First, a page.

A sizeable update to the open source 3D graphics suite Blender is available to download.
Blender 3.1 is performance-packed follow up to the incredibly well-received Blender 3.0 release that squeaked out at the end of last year.
As I’m not someone who knows how to use Blender —boy do I wish I was that talented— I’m not the best person to walk you through what’s changed. But do you know who is? The Blender team themselves.
Yes, to help demonstrate what’s changed (and how the changes improve things) the Blender team has put together a fabulous five minute video that flits through all of the salient new details:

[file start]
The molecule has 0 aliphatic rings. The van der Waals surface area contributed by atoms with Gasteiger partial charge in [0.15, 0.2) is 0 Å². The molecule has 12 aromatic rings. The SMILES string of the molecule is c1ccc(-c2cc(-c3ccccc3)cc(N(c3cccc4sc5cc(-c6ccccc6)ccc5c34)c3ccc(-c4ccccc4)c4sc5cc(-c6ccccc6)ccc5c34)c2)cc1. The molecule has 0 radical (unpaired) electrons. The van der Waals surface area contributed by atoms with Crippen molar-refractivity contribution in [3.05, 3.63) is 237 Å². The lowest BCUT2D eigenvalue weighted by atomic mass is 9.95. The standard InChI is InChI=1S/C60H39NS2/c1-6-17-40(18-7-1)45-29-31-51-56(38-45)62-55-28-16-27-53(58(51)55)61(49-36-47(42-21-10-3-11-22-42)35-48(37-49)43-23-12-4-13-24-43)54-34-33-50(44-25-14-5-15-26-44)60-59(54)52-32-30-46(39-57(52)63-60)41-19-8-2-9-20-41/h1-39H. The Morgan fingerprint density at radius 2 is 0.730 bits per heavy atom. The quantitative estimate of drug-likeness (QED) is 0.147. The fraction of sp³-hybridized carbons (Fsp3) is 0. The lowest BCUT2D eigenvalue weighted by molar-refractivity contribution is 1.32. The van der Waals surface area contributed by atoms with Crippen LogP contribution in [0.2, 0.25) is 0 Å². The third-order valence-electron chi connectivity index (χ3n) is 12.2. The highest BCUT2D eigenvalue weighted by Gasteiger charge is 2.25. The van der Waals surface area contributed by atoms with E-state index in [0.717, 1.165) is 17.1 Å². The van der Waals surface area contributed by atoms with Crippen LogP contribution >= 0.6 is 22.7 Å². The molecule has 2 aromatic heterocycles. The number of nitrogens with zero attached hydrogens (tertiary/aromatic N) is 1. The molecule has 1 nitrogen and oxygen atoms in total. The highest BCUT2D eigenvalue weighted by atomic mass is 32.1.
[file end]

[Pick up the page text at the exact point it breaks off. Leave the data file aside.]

Don’t have time to watch the video? No worries! Take a look at the official release notes for Blender 3.1. Blender has once-again produced a comprehensive one-stop mini-site that lavishly explains the biggest improvements with plenty of pretty pictures and animated GIFs.
Blender 3.1 is said to make a “major leap in performance” thanks, in part, to a new Metal GPU backend contributed by Apple to support their M1 chips and AMD graphics cards
Other changes spotlighted by Blender:
- GPU acceleration for Subdivision modifier
- Faster mesh editing
- Asset Browser indexing
- Image Editor support for large images
- Improved speed of .obj and .fbx export
- Better multi-threading & reduced memory usage in Geometry Nodes
Plus new animation tools, UI tweaks, an updated video sequencer editor, and tons of bug fixes and performance tune-ups.
Interested in going hands on?
Blender is free, open source software available for Windows, macOS and Linux. You can download the latest release from the official Blender website.